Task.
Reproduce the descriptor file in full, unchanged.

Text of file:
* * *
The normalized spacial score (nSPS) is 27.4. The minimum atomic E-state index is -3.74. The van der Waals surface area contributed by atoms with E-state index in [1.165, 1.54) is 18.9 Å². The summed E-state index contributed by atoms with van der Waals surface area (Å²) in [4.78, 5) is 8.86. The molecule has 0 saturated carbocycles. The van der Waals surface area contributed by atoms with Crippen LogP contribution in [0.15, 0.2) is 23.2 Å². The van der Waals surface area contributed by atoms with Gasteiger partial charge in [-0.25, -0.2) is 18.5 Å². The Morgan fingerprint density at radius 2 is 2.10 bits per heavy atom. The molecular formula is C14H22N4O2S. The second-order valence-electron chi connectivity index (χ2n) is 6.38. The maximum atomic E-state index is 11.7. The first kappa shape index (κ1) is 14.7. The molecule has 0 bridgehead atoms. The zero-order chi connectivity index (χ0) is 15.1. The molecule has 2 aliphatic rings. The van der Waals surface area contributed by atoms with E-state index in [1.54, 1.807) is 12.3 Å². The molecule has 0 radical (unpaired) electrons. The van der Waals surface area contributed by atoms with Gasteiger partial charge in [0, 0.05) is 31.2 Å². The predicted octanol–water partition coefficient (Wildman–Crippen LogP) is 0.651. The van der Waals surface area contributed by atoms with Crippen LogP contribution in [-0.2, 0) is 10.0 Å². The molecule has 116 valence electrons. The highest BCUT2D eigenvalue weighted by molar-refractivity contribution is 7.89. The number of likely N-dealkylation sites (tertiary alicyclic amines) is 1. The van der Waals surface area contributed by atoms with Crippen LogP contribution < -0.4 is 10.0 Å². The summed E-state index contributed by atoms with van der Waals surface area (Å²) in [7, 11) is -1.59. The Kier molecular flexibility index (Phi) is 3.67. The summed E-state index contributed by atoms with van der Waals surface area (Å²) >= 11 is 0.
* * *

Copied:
The normalized spacial score (nSPS) is 27.4. The minimum atomic E-state index is -3.74. The van der Waals surface area contributed by atoms with E-state index in [1.165, 1.54) is 18.9 Å². The summed E-state index contributed by atoms with van der Waals surface area (Å²) in [4.78, 5) is 8.86. The molecule has 0 saturated carbocycles. The van der Waals surface area contributed by atoms with Crippen LogP contribution in [0.15, 0.2) is 23.2 Å². The van der Waals surface area contributed by atoms with Gasteiger partial charge in [-0.25, -0.2) is 18.5 Å². The Morgan fingerprint density at radius 2 is 2.10 bits per heavy atom. The molecular formula is C14H22N4O2S. The second-order valence-electron chi connectivity index (χ2n) is 6.38. The maximum atomic E-state index is 11.7. The first kappa shape index (κ1) is 14.7. The molecule has 0 bridgehead atoms. The zero-order chi connectivity index (χ0) is 15.1. The molecule has 2 aliphatic rings. The van der Waals surface area contributed by atoms with E-state index in [1.54, 1.807) is 12.3 Å². The molecule has 0 radical (unpaired) electrons. The van der Waals surface area contributed by atoms with Gasteiger partial charge in [0, 0.05) is 31.2 Å². The predicted octanol–water partition coefficient (Wildman–Crippen LogP) is 0.651. The van der Waals surface area contributed by atoms with Crippen LogP contribution in [-0.2, 0) is 10.0 Å². The molecule has 116 valence electrons. The highest BCUT2D eigenvalue weighted by molar-refractivity contribution is 7.89. The number of likely N-dealkylation sites (tertiary alicyclic amines) is 1. The van der Waals surface area contributed by atoms with Crippen LogP contribution < -0.4 is 10.0 Å². The summed E-state index contributed by atoms with van der Waals surface area (Å²) in [7, 11) is -1.59. The Kier molecular flexibility index (Phi) is 3.67. The summed E-state index contributed by atoms with van der Waals surface area (Å²) >= 11 is 0.